Quantum interferometry for accurate measurements

Yoav Sagi | Physics


Physics and Electro-Optics

The Technology

Force detection plays a crucial role in various applications, including surface characterization, gravitational and geological mapping, and acceleration and rotation sensing. Among the methods available, atomic interferometry stands out as one of the most sensitive techniques for detecting force.

Atomic interferometers function by creating a quantum superposition of two atomic wave packets, each following distinct paths, and then allowing them to interfere. The resulting interference pattern reveals the relative phase shift accumulated during the motion, which directly corresponds to the physical quantity being measured, such as the force.

However, current atomic interferometry methods are based on geodesic atomic motion or free-fall, which limits their flexibility and necessitates large system sizes to achieve long probing durations. For instance, state-of-the-art experiments employ a 10m high tube to allow for 2 seconds of probing, making miniaturization and field compatibility challenging. A known method to measure inertia uses standard silicon technology. Though these devices are small, they are much less accurate than atomic interferometry. A promising solution to address these limitations is the implementation of optical tweezers. By using optical tweezers, individual atoms can be trapped and manipulated to create coherent atomic splits and recombinations. Moreover, this technique enables holding the atomic wave packets for extended periods, up to tens of seconds, with sub-micrometer precision and the freedom to shape the atomic trajectory. To ensure robustness against experimental imperfections, atomic splitters and combiners are employed, carefully designed not to alter the internal state of the atom.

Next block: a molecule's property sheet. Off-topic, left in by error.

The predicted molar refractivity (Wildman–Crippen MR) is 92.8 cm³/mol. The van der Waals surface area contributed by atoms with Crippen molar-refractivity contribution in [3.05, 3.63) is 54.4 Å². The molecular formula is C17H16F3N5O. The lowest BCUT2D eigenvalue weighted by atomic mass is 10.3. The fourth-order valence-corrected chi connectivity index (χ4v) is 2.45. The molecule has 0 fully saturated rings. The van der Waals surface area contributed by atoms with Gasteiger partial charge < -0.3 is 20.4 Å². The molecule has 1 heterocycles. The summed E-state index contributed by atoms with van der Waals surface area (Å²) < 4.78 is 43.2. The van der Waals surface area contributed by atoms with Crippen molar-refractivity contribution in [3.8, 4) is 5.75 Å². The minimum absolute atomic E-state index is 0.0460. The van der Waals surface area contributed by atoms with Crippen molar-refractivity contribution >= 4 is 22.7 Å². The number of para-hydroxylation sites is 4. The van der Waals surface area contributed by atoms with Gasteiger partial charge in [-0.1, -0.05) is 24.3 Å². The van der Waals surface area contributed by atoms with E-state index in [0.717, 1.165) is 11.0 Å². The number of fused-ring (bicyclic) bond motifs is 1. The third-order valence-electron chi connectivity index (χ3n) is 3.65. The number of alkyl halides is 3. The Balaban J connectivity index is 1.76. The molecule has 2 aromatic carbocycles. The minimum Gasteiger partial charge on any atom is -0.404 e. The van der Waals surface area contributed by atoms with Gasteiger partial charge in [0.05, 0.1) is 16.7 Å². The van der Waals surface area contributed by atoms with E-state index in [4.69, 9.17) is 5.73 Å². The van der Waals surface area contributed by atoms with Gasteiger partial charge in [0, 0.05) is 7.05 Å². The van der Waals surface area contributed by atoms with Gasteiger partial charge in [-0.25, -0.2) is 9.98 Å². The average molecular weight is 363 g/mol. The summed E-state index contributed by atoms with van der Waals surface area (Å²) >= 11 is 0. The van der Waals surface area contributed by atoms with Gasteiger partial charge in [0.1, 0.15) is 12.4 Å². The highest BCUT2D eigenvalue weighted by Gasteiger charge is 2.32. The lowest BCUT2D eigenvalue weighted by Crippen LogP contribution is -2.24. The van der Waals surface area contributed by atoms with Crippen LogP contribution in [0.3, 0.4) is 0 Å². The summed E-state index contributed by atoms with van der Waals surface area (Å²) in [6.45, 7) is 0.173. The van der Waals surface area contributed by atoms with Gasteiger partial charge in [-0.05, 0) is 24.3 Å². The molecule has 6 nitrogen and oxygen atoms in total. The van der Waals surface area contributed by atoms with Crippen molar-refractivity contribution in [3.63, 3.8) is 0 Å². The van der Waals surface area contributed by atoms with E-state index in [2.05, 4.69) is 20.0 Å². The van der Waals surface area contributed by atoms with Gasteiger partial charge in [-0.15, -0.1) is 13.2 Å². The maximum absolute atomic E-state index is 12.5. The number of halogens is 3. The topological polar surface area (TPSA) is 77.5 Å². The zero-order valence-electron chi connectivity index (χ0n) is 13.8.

In addition to these advancements, the use of fermionic atoms and leveraging their Fermi-Dirac statistics offer significant benefits. This approach allows conducting measurements with a controlled number of atoms in a single run, ranging from a few tens to a hundred, while mitigating systematic interaction energy shifts. The unique combination of optical tweezers, robust atomic splitters and combiners, and fermionic atom utilization provides the opportunity for high-precision force measurements with sub-micrometer resolution. Furthermore, this approach opens doors for potential miniaturization and field compatibility, making the instrument more accessible for various practical applications.


  • Compact atomic interferometry device
  • High sensitivity
  • Sub micrometer position accuracy
  • Long probing time

Applications and Opportunities

  • Measure force with unprecedented sensitivity and spatial resolution to map gravitational field to detect subterrain structures and anomalies (tunnels, deposits, etc.)
  • Measure acceleration and rotation on a relatively – inertial sensing
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Shikma Litmanovitz
Director of Business Development, Physical Science